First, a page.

Curator Melissa Wolfe talks about the inspiration we can all take away from the Columbus Museum of Arts newest exhibition showcasing the work of home town hero George Bellows. George Bellows and the American Experience through January 4, 2014. This exhibition follows on the heels of a major retrospective of the artist organized by the [...]
Travel to the Center – Then and Now
Listen to the Story
There was a time when cities were smaller places. People lived close to one another and the rich and the poor, the young and the old, and the established resident and the newcomer all saw much of each other each day.
And then, in the last century or so, at least in the industrialized world, all of that began to change. People began to move out from the central city and live at some distance from each other.
And why did people move out from the central city? In a few words, because they could.
For most of human history people lived in what have come to be called “walking cities.” In those cities, people walked to work, walked to church, and walked to market. Even the wealthiest and most powerful of people walked as well when they were in town.
But a little more than 100 years ago all of that began to change in Columbus and across America as electrified streetcars came to the fore. They were fast, and convenient. They were breezily cool in the summer and warm in the winter. And they were inexpensive – very inexpensive. A person could travel across town in less than thirty minutes for only a few cents. So people began to do just that.
“Streetcar suburbs” began to emerge on all sides of every American city. Most of them were two to three miles out from the central city and a traveler could reach his business or a downtown theatre, shop or restaurant in thirty minutes or so.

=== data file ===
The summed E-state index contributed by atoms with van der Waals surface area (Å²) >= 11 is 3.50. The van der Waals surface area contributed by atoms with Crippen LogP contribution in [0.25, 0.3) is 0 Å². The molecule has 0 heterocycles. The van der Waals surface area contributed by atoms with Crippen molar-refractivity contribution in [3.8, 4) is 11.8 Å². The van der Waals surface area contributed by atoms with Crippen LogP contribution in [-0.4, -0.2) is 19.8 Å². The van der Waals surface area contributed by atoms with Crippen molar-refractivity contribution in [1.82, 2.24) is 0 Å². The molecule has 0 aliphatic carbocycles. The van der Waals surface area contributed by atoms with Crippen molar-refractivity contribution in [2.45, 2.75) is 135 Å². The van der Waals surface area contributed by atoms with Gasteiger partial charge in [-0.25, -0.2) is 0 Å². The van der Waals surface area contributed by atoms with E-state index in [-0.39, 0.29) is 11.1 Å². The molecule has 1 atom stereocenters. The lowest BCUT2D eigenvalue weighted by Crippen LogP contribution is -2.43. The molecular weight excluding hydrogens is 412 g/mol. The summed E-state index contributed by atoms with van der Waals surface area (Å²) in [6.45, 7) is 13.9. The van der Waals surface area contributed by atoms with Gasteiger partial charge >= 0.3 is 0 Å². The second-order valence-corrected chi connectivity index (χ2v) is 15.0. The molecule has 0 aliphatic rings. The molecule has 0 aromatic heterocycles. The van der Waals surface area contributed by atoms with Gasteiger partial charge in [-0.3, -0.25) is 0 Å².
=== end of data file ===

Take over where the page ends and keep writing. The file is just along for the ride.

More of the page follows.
By the 1920′s, the automobile had begun to replace the streetcar as the most desirable sort of transportation. Now the thirty minute journey to work could be made from Clintonville, or Bexley, or the Hilltop or Marion Village.
After World War II, the national interstate highway system changed the way we lived once again. Now new subdivisions in former farm fields in Reynoldsburg, or Worthington or West Jefferson or Obetz were only thirty minutes away from the place one worked.
As all of this happened the hearts of America’s cities began to beat more and more slowly. We have tried all sorts of ways to save the city. We have torn down parts of the city with programs called “Urban Renewal” and saved whole neighborhoods with historic preservation. We have built suburban shopping malls in the downtown and whole “new communities” in cornfields in the suburbs.
But one thing that has not changed is what has come to be called the “thirty minute rule.” Some people will gladly – and sometimes not so gladly – drive one, two or three hours to get to work. Other people will move if they have to travel more than five minutes to get to their jobs. But many people, much of the time, prefer a thirty minute journey to work. This takes them far enough out to find relatively inexpensive peace and privacy and places them still within easy range of their work.
And why is thirty minutes the preferred time? Because anyone who has lived near a city knows that when the snow sweeps in or an accident blocks the highway, that thirty minutes will become three hours or even more.
Some people have argued that freeways and suburbs have hurt the central city – And in their own way they are quite right. Others argue that the central cities are dead and will never return. And in this they are quite wrong.
More than 2000 years ago people built a forty foot mound at Mound and High for the same reason people almost two hundred years ago began a capital city in the same place – because it was at the center of things.
And it still is.